Brisbane! You’ve already excited and terrified me!
My experience got off to an amusing start upon my arrival to the suburban house of a close friend of mine. We talked and we caught up and then she welcomed me home with an adorable Australian-themed gift basket. It contained all the necessary items of Australian living such as Vegemite (a one-of-a-kind vegetarian paste only and proudly made in Australia), chocolate Milo drink mix, Cadbury chocolates with pictures of koalas, platypuses, bandicoots and bilbies on them, pizza shapes, tomato sauce (NOT ketchup), and everyone’s favorite, chocolate Tim Tams. Also included were a boomerang, an Australian flag, a stuffed koala (we renamed him Bucky), and some University of Queensland and Cricket merchandise.
I had the pleasure of tasting some of these wonderful treats the following day. We decided to have a nice Aussie breakfast of vegemite on toast and a bit of Milo and milk. In my opinion, vegemite tastes like salt and what I can only assume to be toilet bowl cleaner. Milo tastes like chocolate malted milk, and we had it sprinkled, not stirred, into our milk so we could eat it like cereal with a spoon. And the Tim Tams … like a Twix bar from heaven.
After looking through all the great things she picked up for me, we went out to find dinner at the Brisbane Noodle Market. It is a giant and busy collage of many varieties of hot food vendors, ranging from Chinese potstickers and dumplings, to gourmet mini pancakes. Located just beyond this market is a second set-up with rows upon rows of tents with vendors selling homemade and unique items and accessories such as scarves, purses, origami figurines, and jewelry. And in the middle of it all is a giant, glowing ferris wheel, the Wheel of Brisbane, which stands nearly 197 feet tall and can offer a great view of the city below.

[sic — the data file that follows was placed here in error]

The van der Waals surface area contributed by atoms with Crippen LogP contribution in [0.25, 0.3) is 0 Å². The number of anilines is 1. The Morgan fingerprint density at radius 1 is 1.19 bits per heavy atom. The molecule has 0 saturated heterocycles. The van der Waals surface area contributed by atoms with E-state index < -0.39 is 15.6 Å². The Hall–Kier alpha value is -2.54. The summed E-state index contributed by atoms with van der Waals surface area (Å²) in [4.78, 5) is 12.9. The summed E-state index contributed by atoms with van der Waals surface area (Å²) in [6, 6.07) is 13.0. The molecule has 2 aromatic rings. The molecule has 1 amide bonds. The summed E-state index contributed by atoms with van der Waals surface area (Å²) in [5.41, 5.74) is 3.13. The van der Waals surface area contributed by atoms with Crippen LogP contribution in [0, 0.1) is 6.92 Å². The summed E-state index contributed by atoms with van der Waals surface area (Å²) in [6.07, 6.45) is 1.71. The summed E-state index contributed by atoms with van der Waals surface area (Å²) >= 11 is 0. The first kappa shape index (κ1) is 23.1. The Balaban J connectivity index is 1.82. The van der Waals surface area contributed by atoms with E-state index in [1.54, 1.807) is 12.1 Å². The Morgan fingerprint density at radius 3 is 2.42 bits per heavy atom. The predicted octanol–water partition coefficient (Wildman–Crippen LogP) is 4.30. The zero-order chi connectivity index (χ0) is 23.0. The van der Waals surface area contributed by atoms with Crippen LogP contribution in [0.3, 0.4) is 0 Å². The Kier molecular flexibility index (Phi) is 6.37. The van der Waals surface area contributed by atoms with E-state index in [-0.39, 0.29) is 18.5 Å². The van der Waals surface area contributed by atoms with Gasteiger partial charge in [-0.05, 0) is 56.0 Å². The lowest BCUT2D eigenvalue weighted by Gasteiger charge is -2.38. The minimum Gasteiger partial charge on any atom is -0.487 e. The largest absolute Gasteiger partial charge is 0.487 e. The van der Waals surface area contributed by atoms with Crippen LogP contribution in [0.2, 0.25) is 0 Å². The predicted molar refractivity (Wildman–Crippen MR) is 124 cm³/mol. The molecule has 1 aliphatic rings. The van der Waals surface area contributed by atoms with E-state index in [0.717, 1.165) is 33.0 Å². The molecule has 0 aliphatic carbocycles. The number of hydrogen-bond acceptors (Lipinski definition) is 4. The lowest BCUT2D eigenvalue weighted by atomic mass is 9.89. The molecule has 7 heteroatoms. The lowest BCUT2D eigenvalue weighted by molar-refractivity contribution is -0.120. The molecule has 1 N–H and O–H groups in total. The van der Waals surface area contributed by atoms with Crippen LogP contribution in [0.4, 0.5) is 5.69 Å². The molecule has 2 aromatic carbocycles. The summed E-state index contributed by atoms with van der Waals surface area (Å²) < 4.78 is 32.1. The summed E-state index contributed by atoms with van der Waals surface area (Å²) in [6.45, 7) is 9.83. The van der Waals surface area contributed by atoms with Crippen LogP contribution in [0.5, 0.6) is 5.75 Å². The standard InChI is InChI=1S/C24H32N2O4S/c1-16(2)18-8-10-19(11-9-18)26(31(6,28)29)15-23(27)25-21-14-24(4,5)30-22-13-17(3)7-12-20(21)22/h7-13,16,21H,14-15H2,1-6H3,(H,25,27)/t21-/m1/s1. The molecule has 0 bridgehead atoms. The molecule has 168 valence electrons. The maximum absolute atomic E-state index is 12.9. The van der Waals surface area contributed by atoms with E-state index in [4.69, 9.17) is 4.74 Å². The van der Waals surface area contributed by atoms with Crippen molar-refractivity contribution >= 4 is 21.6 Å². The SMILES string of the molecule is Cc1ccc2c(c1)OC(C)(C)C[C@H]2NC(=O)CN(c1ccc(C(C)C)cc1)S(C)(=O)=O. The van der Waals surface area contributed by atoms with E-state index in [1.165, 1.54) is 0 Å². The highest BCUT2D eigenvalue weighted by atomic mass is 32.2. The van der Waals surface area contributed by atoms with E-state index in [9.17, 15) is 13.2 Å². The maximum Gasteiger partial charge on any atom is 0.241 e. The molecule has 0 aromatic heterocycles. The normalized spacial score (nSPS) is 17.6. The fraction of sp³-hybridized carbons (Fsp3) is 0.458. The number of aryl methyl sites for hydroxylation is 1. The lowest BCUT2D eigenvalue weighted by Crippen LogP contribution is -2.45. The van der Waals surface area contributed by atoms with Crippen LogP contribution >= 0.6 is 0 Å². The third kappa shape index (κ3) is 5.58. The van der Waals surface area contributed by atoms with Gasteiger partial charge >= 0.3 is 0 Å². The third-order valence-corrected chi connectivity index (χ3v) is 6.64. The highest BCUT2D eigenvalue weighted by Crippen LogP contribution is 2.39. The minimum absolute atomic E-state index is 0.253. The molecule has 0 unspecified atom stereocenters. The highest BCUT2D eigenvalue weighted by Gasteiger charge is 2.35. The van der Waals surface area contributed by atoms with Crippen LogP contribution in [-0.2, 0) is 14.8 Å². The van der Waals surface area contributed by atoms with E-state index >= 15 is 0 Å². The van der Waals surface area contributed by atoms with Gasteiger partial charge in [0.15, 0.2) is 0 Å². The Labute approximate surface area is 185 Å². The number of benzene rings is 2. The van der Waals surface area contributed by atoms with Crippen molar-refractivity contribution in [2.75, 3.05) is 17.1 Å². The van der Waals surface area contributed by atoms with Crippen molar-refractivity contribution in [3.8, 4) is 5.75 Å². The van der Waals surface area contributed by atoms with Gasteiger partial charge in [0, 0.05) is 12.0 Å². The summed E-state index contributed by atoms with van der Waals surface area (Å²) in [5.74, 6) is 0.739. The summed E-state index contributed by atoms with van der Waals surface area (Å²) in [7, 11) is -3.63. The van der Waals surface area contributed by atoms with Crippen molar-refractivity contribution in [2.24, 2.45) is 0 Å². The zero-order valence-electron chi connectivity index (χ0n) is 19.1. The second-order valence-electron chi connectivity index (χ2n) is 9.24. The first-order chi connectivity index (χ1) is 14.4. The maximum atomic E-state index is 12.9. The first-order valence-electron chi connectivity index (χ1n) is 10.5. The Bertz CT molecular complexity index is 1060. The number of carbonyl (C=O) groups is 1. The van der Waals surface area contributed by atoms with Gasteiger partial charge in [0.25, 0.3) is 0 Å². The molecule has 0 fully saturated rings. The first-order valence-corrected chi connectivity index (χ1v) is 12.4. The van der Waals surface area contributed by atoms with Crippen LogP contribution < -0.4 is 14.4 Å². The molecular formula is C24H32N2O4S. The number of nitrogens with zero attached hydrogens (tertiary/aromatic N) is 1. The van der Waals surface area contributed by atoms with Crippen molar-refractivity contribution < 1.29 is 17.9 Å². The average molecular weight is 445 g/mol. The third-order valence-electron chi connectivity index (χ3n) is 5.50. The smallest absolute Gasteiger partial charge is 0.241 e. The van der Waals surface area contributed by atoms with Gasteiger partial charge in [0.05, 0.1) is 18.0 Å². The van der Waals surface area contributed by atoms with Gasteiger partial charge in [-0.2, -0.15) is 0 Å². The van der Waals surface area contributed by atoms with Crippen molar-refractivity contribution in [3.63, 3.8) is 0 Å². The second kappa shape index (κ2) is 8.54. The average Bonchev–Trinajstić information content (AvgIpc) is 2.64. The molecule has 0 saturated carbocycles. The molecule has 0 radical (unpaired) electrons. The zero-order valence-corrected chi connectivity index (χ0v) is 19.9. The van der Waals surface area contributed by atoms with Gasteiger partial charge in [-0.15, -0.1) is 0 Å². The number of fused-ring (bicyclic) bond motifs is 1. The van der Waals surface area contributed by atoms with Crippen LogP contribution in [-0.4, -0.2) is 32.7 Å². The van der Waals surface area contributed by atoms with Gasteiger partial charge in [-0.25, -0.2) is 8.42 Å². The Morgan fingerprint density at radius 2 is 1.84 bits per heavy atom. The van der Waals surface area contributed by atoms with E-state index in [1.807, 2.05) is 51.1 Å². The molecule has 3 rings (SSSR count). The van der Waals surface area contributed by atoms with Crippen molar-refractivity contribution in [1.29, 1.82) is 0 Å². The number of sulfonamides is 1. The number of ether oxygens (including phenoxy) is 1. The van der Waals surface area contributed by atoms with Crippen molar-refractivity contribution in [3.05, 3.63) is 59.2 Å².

During our conversation over dinner, my friend explained to me how unique the suburban houses of Queensland are. They are so unique that the type of houses she and her neighbors live in are actually called ‘Queenslanders’ and are rarely seen anywhere else–even in Australia. Queenslanders are mostly characterized by the vertical posts that hold up the main living areas in the home and usually have a second story. Not only is this pretty, like the columns in Roman and ancient Greek architecture, but it functions to help cool the house by making a shady area around and underneath the top floor and protects the house from flood waters. Each house usually comes with a type of veranda or balcony in the front too.
Up until now, all of this has been very fascinating, but between our trips to and from the downtown area and the train stops, we crossed paths with this little Australian spider hanging between a fence and a wall that was stretched across a walkway far below us. And when I say this little Australian spider I mean this average-sized Australian spider. And when I say this average-sized Australian spider I mean I almost started crying when I saw it. Although it may be hard to tell from the photograph, I’d guess it would be about the size of the palm of my hand with its legs fully outstretched. And I don’t even want to see the size of the bugs it eats.
Altogether, my first weekend in Brisbane has reached beyond my expectations. I’d like to send a shout out to my amazing friend Courtney for making me feel so welcomed and getting me off to a great start in this great city.